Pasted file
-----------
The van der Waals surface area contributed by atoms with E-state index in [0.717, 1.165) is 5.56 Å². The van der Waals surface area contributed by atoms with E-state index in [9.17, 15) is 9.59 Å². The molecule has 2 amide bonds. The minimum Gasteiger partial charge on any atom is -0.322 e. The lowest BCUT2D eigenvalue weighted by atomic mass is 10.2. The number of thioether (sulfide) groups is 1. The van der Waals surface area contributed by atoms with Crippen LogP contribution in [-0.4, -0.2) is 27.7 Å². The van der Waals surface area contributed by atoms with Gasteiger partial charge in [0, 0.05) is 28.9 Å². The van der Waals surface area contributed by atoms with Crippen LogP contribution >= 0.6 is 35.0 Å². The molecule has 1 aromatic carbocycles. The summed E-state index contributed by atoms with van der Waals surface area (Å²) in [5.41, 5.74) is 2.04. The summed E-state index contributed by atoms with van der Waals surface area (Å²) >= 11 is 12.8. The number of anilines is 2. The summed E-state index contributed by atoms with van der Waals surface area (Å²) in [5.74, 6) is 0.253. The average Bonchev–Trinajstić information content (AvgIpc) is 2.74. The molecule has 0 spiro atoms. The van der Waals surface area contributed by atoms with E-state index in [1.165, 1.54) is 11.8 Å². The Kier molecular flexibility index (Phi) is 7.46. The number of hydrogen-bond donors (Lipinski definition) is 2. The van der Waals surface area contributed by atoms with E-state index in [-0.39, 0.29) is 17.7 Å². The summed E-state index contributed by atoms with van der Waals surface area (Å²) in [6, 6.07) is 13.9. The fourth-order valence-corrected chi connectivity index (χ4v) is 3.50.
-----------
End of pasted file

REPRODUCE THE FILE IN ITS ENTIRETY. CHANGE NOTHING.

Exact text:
The van der Waals surface area contributed by atoms with E-state index in [0.717, 1.165) is 5.56 Å². The van der Waals surface area contributed by atoms with E-state index in [9.17, 15) is 9.59 Å². The molecule has 2 amide bonds. The minimum Gasteiger partial charge on any atom is -0.322 e. The lowest BCUT2D eigenvalue weighted by atomic mass is 10.2. The number of thioether (sulfide) groups is 1. The van der Waals surface area contributed by atoms with Crippen LogP contribution in [-0.4, -0.2) is 27.7 Å². The van der Waals surface area contributed by atoms with Gasteiger partial charge in [0, 0.05) is 28.9 Å². The van der Waals surface area contributed by atoms with Crippen LogP contribution >= 0.6 is 35.0 Å². The molecule has 1 aromatic carbocycles. The summed E-state index contributed by atoms with van der Waals surface area (Å²) in [5.41, 5.74) is 2.04. The summed E-state index contributed by atoms with van der Waals surface area (Å²) >= 11 is 12.8. The number of anilines is 2. The summed E-state index contributed by atoms with van der Waals surface area (Å²) in [5.74, 6) is 0.253. The average Bonchev–Trinajstić information content (AvgIpc) is 2.74. The molecule has 0 spiro atoms. The van der Waals surface area contributed by atoms with E-state index in [1.165, 1.54) is 11.8 Å². The Kier molecular flexibility index (Phi) is 7.46. The number of hydrogen-bond donors (Lipinski definition) is 2. The van der Waals surface area contributed by atoms with E-state index in [-0.39, 0.29) is 17.7 Å². The summed E-state index contributed by atoms with van der Waals surface area (Å²) in [6, 6.07) is 13.9. The fourth-order valence-corrected chi connectivity index (χ4v) is 3.50.